The Fairy Diary Day 646 #TFDbyRWOz2

Meribabell writes:

A series of commotions throughout the night along the quay made our time anything but restful. And about the first watch I noticed that Cluyjil seemed restless too. So I suggested that Dunfallon take the dragon up to stretch his wings. 

It was the circumstance awaited for by those watching us. As soon as the pixie and dragon disappeared into the darkness, a dozen elves rushed the ship. 

Evidently they were not aware of the soldier less weapons at my beck and call. Within the space of five wingbeats the swords lined the rails to both sides of me, stopping the assailants in their tracks. They ran away faster than they had come at us. 

A clatter arose from the other side of the ship as our spears there repelled an attempt to board from another vessel on that side. In their panic to get away that darkened vessel was intercepted by the return of Dunfallon on Cluyjil. The dragon set its sails ablaze. All the elves within jumped overboard. 

The rest of the night was uneventful but we did have a visit from the harbor master in the morning. To boil his demands down – he wants us gone. 

Merlin assured him that so we shall this very day. 

Thus, by the afternoon once we had moved the Crack of Doom to the wagon with the help of the dragons and since Noralei had completed the second cage, everything was prepared to depart. 

We had daylight enough to climb out of the valley around Corbelin to the heights beyond. And we were just settling in to our camp, when another band of elves joined us.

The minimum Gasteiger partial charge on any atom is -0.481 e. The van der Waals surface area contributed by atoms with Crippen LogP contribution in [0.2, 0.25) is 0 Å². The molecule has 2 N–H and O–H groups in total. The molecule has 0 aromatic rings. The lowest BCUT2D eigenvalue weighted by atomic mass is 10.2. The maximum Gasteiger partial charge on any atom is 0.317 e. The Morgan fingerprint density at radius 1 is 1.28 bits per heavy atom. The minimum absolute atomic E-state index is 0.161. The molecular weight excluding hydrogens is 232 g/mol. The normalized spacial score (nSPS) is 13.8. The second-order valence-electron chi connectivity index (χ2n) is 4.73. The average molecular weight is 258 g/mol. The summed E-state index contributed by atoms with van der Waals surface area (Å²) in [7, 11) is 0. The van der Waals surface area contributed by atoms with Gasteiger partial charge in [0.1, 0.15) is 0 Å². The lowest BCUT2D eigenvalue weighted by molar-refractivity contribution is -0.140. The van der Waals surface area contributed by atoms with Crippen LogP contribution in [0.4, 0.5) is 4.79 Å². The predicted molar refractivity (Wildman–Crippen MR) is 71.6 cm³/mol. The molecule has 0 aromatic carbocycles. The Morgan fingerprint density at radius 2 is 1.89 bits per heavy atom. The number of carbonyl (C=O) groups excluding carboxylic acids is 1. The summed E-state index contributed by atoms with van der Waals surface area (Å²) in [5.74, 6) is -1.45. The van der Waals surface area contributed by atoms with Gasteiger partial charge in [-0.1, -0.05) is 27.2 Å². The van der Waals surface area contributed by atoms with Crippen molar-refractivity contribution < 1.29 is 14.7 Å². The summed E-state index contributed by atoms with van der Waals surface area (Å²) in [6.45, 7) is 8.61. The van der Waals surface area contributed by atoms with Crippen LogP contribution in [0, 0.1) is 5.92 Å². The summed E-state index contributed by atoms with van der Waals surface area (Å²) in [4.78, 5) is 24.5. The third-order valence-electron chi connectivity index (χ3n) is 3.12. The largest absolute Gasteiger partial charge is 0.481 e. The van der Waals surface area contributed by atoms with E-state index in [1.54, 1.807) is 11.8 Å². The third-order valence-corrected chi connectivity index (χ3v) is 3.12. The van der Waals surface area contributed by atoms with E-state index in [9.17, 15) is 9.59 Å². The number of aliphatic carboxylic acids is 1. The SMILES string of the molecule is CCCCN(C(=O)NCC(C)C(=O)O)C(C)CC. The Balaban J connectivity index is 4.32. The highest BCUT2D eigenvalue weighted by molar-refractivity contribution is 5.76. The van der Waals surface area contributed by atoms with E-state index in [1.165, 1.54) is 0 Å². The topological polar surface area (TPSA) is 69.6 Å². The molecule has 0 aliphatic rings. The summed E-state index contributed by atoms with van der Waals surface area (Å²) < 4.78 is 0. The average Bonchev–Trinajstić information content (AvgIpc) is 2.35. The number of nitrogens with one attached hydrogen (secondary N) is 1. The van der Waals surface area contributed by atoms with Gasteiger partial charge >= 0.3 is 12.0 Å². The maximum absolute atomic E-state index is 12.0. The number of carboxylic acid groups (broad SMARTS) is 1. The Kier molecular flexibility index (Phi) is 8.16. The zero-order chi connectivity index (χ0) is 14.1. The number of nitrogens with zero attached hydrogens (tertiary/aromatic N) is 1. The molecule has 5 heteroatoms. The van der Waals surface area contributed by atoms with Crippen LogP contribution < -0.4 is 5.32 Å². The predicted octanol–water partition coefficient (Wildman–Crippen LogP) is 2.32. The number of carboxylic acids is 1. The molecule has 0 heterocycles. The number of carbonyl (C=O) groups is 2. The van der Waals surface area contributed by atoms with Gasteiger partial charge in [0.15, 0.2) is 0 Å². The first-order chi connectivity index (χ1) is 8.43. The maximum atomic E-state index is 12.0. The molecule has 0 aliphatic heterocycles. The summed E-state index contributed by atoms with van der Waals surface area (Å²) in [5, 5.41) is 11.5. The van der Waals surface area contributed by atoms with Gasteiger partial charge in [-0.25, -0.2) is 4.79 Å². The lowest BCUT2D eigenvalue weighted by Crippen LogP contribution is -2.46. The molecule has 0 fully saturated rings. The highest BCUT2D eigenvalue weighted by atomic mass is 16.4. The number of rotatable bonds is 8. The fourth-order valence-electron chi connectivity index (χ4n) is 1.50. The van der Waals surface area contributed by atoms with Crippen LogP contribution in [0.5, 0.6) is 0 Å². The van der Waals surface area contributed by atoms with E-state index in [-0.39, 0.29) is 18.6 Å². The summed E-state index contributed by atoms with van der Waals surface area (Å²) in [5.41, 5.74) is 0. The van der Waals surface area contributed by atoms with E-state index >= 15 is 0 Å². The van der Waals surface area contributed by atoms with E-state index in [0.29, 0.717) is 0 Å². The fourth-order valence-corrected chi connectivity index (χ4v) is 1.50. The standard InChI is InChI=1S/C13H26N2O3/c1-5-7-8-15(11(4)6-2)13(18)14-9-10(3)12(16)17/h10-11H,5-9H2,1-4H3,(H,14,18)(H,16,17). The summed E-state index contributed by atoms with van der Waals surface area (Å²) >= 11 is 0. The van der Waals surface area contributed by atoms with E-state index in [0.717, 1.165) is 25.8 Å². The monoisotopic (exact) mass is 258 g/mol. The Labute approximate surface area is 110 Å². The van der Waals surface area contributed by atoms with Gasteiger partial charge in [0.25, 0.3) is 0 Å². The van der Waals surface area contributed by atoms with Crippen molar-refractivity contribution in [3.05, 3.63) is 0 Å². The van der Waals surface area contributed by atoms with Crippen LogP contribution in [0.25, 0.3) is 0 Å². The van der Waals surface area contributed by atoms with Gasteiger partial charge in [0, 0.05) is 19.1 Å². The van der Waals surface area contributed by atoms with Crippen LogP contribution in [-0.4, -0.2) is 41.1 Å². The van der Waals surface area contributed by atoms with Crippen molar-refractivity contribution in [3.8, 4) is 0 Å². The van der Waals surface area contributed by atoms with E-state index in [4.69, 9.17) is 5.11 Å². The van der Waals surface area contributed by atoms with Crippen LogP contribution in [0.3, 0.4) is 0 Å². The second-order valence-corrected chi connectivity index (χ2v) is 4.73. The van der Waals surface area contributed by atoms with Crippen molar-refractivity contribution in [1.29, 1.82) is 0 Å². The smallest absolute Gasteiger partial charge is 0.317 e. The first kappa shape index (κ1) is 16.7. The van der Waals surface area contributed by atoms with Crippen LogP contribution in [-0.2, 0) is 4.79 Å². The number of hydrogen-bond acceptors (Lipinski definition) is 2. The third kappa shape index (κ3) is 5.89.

It was led by Navril, sent by his king and our friend Nililitil to see us safely to Laguayil. 

The Fairy Diary Day 635 #TFDbyRWOz2

Meribabell writes:

Another busy day as I acted as go between from Merlin to the others in our preparations. The wizard will remain in the tower to guard the bell and to monitor the enemy and to better see where he can aid us.

Dunfallon was told to split his forces. Some – mainly the halbards – to guard our prisoners.  (Thankfully the Frost Fairy troops were only a skeleton force). The remainder of his army, the swords and spears were posted around the tower. 

Hopefully we retain some measure of surprise. It is doubtful the renegade queen could know we have already arrived and have taken the island. Merlin took the precaution of “coloring” us all blue to promote that perception. I can still hear our pixie grumbling about that particular humiliation.